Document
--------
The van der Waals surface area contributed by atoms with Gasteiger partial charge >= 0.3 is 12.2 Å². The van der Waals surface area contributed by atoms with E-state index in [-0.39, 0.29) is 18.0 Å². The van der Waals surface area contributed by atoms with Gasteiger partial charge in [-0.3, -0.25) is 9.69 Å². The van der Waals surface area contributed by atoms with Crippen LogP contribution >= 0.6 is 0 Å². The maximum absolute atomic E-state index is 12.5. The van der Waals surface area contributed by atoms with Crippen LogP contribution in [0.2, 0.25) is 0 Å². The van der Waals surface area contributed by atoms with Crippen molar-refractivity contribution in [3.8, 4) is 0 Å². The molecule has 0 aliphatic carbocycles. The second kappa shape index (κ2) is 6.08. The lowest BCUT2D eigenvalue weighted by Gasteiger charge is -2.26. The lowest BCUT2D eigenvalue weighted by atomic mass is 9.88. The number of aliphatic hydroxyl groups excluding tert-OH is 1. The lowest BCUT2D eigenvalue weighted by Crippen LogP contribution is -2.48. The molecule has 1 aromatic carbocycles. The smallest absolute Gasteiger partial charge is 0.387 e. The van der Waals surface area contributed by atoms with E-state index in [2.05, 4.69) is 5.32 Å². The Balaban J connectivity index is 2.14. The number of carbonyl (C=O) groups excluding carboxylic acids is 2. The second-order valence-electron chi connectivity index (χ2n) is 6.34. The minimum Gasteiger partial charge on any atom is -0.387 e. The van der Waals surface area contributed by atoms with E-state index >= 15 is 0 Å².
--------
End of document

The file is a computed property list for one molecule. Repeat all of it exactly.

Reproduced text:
The van der Waals surface area contributed by atoms with Gasteiger partial charge >= 0.3 is 12.2 Å². The van der Waals surface area contributed by atoms with E-state index in [-0.39, 0.29) is 18.0 Å². The van der Waals surface area contributed by atoms with Gasteiger partial charge in [-0.3, -0.25) is 9.69 Å². The van der Waals surface area contributed by atoms with Crippen LogP contribution >= 0.6 is 0 Å². The maximum absolute atomic E-state index is 12.5. The van der Waals surface area contributed by atoms with Crippen LogP contribution in [0.2, 0.25) is 0 Å². The van der Waals surface area contributed by atoms with Crippen molar-refractivity contribution in [3.8, 4) is 0 Å². The molecule has 0 aliphatic carbocycles. The second kappa shape index (κ2) is 6.08. The lowest BCUT2D eigenvalue weighted by Gasteiger charge is -2.26. The lowest BCUT2D eigenvalue weighted by atomic mass is 9.88. The number of aliphatic hydroxyl groups excluding tert-OH is 1. The lowest BCUT2D eigenvalue weighted by Crippen LogP contribution is -2.48. The molecule has 1 aromatic carbocycles. The smallest absolute Gasteiger partial charge is 0.387 e. The van der Waals surface area contributed by atoms with E-state index in [2.05, 4.69) is 5.32 Å². The Balaban J connectivity index is 2.14. The number of carbonyl (C=O) groups excluding carboxylic acids is 2. The second-order valence-electron chi connectivity index (χ2n) is 6.34. The minimum Gasteiger partial charge on any atom is -0.387 e. The van der Waals surface area contributed by atoms with E-state index >= 15 is 0 Å².